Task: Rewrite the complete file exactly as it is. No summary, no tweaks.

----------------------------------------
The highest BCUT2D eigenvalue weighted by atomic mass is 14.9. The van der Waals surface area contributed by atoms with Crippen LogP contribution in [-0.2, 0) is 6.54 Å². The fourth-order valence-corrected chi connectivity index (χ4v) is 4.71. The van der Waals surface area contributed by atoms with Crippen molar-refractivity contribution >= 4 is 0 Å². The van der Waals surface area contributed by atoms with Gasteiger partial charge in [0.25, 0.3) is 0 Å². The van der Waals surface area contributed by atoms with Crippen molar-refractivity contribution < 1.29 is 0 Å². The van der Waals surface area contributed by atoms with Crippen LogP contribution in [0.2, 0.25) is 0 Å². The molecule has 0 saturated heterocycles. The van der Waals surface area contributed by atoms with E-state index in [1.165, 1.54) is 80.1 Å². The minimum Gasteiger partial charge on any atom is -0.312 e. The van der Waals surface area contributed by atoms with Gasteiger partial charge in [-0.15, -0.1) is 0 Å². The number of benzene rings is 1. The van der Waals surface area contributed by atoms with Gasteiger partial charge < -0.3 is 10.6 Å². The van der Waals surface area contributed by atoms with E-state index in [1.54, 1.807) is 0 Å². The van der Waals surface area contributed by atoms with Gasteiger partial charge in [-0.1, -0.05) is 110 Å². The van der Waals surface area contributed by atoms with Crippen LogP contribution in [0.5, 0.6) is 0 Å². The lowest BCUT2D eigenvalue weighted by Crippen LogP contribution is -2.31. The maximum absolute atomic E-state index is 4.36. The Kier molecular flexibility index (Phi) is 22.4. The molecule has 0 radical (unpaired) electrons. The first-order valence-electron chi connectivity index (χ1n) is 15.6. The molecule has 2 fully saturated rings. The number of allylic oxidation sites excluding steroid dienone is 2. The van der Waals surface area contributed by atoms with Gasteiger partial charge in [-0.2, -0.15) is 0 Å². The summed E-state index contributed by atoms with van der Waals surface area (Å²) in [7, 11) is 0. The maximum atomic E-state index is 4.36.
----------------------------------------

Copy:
The highest BCUT2D eigenvalue weighted by atomic mass is 14.9. The van der Waals surface area contributed by atoms with Crippen LogP contribution in [-0.2, 0) is 6.54 Å². The fourth-order valence-corrected chi connectivity index (χ4v) is 4.71. The van der Waals surface area contributed by atoms with Crippen molar-refractivity contribution >= 4 is 0 Å². The van der Waals surface area contributed by atoms with Gasteiger partial charge in [0.25, 0.3) is 0 Å². The van der Waals surface area contributed by atoms with Crippen molar-refractivity contribution < 1.29 is 0 Å². The van der Waals surface area contributed by atoms with Crippen LogP contribution in [0.2, 0.25) is 0 Å². The molecule has 0 saturated heterocycles. The van der Waals surface area contributed by atoms with E-state index in [1.165, 1.54) is 80.1 Å². The minimum Gasteiger partial charge on any atom is -0.312 e. The van der Waals surface area contributed by atoms with Gasteiger partial charge in [-0.15, -0.1) is 0 Å². The number of benzene rings is 1. The van der Waals surface area contributed by atoms with Gasteiger partial charge < -0.3 is 10.6 Å². The van der Waals surface area contributed by atoms with E-state index in [1.54, 1.807) is 0 Å². The van der Waals surface area contributed by atoms with Gasteiger partial charge in [-0.1, -0.05) is 110 Å². The van der Waals surface area contributed by atoms with Crippen LogP contribution in [0.5, 0.6) is 0 Å². The lowest BCUT2D eigenvalue weighted by Crippen LogP contribution is -2.31. The maximum absolute atomic E-state index is 4.36. The Kier molecular flexibility index (Phi) is 22.4. The molecule has 0 radical (unpaired) electrons. The first-order valence-electron chi connectivity index (χ1n) is 15.6. The molecule has 2 fully saturated rings. The number of allylic oxidation sites excluding steroid dienone is 2. The van der Waals surface area contributed by atoms with Gasteiger partial charge in [-0.2, -0.15) is 0 Å². The summed E-state index contributed by atoms with van der Waals surface area (Å²) in [7, 11) is 0. The maximum atomic E-state index is 4.36.